A while ago, we shared a post stressing how you need a high-functioning mobile presence if you want to win at eCommerce in Thailand.
This post, we’re going to tell you about how social media is a big part of that.
Remember all those smartphone owners walking around staring at their screens? They may look isolated, but they’re not. They’re some of the most connected people in the world. The fact is that Thais specifically, and Southeast Asians in general, are very sophisticated users of social media.
Toeing the Line – Literally
In Thailand, for example, literally half of the country uses Line. That’s 33 million registered users … 33 million potential customers. In 2013, two of the top 10 most Instagrammed places in the world were in Thailand. Smart retailers are looking for ways to tap into that social vibe and convert that to sales. Retailers who aren’t already on Line, Facebook and Instagram had better get there.
As the digital commerce research firm Econsultancy said in a report:
The ability to communicate quickly and share information almost instantly means that eCommerce companies that operate in the region will also need to become socially savvy quickly in order to earn any degree of credibility.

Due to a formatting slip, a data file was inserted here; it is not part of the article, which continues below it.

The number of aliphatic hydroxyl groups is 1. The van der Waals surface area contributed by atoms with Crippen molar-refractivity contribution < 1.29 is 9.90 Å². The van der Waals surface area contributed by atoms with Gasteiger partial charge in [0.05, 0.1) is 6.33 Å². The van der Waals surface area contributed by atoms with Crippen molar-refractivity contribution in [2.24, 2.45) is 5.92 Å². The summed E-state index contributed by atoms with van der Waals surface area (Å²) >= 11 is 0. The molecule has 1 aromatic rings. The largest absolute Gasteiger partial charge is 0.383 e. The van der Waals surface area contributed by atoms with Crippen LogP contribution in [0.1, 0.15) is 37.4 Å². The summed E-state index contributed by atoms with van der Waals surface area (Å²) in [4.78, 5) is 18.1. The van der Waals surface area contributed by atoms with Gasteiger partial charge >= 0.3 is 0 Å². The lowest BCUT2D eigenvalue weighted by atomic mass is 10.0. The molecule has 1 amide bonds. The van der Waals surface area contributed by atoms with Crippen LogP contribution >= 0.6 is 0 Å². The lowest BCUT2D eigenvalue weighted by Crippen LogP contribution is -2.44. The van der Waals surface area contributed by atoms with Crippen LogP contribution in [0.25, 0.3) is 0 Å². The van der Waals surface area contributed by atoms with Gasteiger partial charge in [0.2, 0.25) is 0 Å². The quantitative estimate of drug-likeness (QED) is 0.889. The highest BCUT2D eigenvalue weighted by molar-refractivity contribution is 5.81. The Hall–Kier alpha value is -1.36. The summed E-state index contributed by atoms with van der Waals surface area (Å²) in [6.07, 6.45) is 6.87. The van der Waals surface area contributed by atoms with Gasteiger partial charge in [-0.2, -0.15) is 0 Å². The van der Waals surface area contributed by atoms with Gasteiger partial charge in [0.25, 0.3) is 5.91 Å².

Supply chain executive Scott Gillies added in a chat with Ichainnel:
Retailers who exceed at monitoring their online channels will be ahead of the game and will best be able to maximize their sales.
Social ecommerce – When Social media meets shopping
In social eCommerce, social media and purchasing mesh and, ideally, envelop a shopper in all-encompassing user experience. Friends and fans talk about stuff they like, rate, share and sell it to each other.
Line has already turned into a formal and informal marketplace, with the option to buy groceries in Thailand as well as vendors redirecting shoppers from their Instagram accounts to Line. More than 5 million Line accounts there participate in mobile flash sales.
And more than 10,000 Facebook pages in Thailand sell products, some making as much as $100,000 monthly, according to the Econsultancy report.
This informal eCommerce trend has surged in Southeast Asia in part due to the failure of established players like Amazon and eBay to make the necessary adaptations for the local market. This phenomenon of web behemoths having something of a blind spot outside their comfort zones in North America and Europe isn’t limited to Southeast Asia – In Australia, niche social networks such as Foodie and Polyvore may come even more into play, posing a challenge to established players like Facebook and Twitter.
Our friends at Floship have recently published new data (Feb 2017) regarding the latest trends in Social Commerce. Check them out here.
What you need to do to stay on top
Establish social media presences (if you’re not there already)
Increase and maintain credibility
Monitor online channels and track trends effectively to see what customers want
Create relevant content to engage your customers
Make sure customers can click through to buy/contact you